Log­itech G602 Wire­less Gam­ing Mouse

Lag-Free Wire­less

HWM (Malaysia) - - LAB TEST - TexT // JaMes lU

There’s a good rea­son you don’t see many wire­less gam­ing mice: while they’re great for most tasks, and they cer­tainly look ti­dier on your desk, the last thing you want is your mouse dy­ing mid-game - not to men­tion the po­ten­tial of lag caused by the wire­less con­nec­tion. For most gamers, the ben­e­fits just don’t out­weigh the po­ten­tial draw­backs. Nev­er­the­less, Log­itech has a well-earned rep­u­ta­tion for mak­ing solid gam­ing pe­riph­er­als, so we’ll give them the ben­e­fit of the doubt with their lat­est gam­ing mouse, the wire­less G602.

Sport­ing the kind of ag­gres­sive er­gonomic style that you ei­ther love or hate, which in­cludes one of the big­gest thumb ledges we’ve ever seen, the G602 is un­abashedly right-handed. As such, there’s re­ally only one way to hold it: palm style. With that in mind, if you’re right-handed and use a palm grip you should find its curves quite com­fort­able. The thumb ledge does seem un­nec­es­sar­ily big - it’s about 20mm wide - but over­all, we liked the feel of the mouse’s medium-height arch and rel­a­tively long shape.

The one thing we didn’t like was the weight of the G602, which tops the scales at a hefty 152g (most gam­ing mice weigh be­tween 90-130g). At this weight, wrist fa­tigue is def­i­nitely a con­cern.

Mice with mul­ti­ple thumb but­tons, such as Razer’s Naga and Log­itech’s G600, have be­come quite pop­u­lar, es­pe­cially with MMO gamers. How­ever, they’re not so good for other games as you just don’t need that many but­tons. The G602 tries to find a com­pro­mise by hav­ing six thumb but­tons in two rows of three. This setup doesn’t de­form the mouse’s shape with a huge thumb­pad, but still of­fers you more but­tons than a reg­u­lar two-thumb-but­ton mouse.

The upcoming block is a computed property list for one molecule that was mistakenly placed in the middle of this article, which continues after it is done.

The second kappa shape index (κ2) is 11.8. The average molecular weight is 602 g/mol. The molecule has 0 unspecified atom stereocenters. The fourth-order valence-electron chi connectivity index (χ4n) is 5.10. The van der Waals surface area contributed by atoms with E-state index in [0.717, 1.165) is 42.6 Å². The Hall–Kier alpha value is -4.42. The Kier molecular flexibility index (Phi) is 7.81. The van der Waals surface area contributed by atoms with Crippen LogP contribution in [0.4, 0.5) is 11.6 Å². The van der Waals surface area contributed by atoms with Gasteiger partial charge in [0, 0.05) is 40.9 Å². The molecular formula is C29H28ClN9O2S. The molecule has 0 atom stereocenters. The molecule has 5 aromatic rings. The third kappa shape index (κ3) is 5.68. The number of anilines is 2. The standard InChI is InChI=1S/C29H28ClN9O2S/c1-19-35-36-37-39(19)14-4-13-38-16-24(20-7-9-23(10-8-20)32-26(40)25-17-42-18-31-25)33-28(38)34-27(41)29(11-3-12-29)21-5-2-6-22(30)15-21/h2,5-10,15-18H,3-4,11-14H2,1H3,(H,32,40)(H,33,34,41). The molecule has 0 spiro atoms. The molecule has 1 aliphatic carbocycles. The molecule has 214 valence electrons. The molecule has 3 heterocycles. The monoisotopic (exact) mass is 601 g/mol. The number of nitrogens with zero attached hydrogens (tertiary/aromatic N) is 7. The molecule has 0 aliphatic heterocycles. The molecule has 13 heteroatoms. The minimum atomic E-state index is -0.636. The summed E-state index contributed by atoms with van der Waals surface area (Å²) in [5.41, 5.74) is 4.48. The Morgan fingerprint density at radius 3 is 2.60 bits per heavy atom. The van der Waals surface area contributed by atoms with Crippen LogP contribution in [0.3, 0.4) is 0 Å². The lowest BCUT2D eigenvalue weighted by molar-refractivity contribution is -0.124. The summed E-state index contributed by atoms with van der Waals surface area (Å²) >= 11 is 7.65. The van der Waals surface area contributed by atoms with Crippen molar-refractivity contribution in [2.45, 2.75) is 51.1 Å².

The G602 runs on two AA bat­ter­ies, and of­fers two power modes: Per­for­mance and En­durance. Ac­cord­ing to Log­itech, the mouse will get 240 hours on Per­for­mance mode, and 1,440 hours on En­durance. The modes can be tog­gled with a small switch found be­low the thumb-wheel (Up for Per­for­mance, Down for En­durance). In­stalling Log­itech’s G602 soft­ware will also let you see a bat­tery life in­di­ca­tor and you’ll also get a re­minder when your bat­ter­ies start to run low.

An in­ter­est­ing fea­ture of the G602 is that it will ac­tu­ally run in both modes with just one AA bat­tery in­side. While bat­tery life is halved in this setup, it func­tions a bit like a makeshift cus­tom­iz­a­ble weight sys­tem. Tak­ing one bat­tery out will cut the mouse down to 130g - still on the heavy side, but cer­tainly much bet­ter. It’s also com­fort­ing to know that if you run out of juice, you can keep go­ing if you find at least one work­ing bat­tery.

The G602 uses a 250 - 2500DPI Avago op­ti­cal sen­sor. The sen­sor is very pre­cise, and we didn’t de­tect any pre­dic­tion or an­gle snap­ping. De­spite the wire­less con­nec­tion, there wasn’t any hint of lag. Ad­di­tion­ally, the sen­sor tracks well on all sur­faces, and the mouse’s four large Te­flon feet let it glide smoothly over all types of mouse mats.

All things con­sid­ered, the G602 is a thought­fully de­signed mouse that per­formed far bet­ter than we would have ex­pected from a wire­less gam­ing mouse. The bat­tery level in­di­ca­tor and low bat­tery warn­ings should give you am­ple warn­ing time to switch in new bat­ter­ies, and the mouse’s in-game per­for­mance is just as good as a wired con­nec­tion.

Un­for­tu­nately, at 152g, it’s just too heavy for lengthy gam­ing ses­sions. You re­ally start to feel it in your wrist af­ter a cou­ple of hours. Even af­ter re­mov­ing a bat­tery, the G602 still weighs 130g. We only hope that Log­itech re­leases a wired ver­sion (the bat­ter­ies are what’s adding to the weight) or a lighter wire­less ver­sion in fu­ture.

You can re­duce the weight of the Log­itech G602 by re­mov­ing one of its AA bat­ter­ies.

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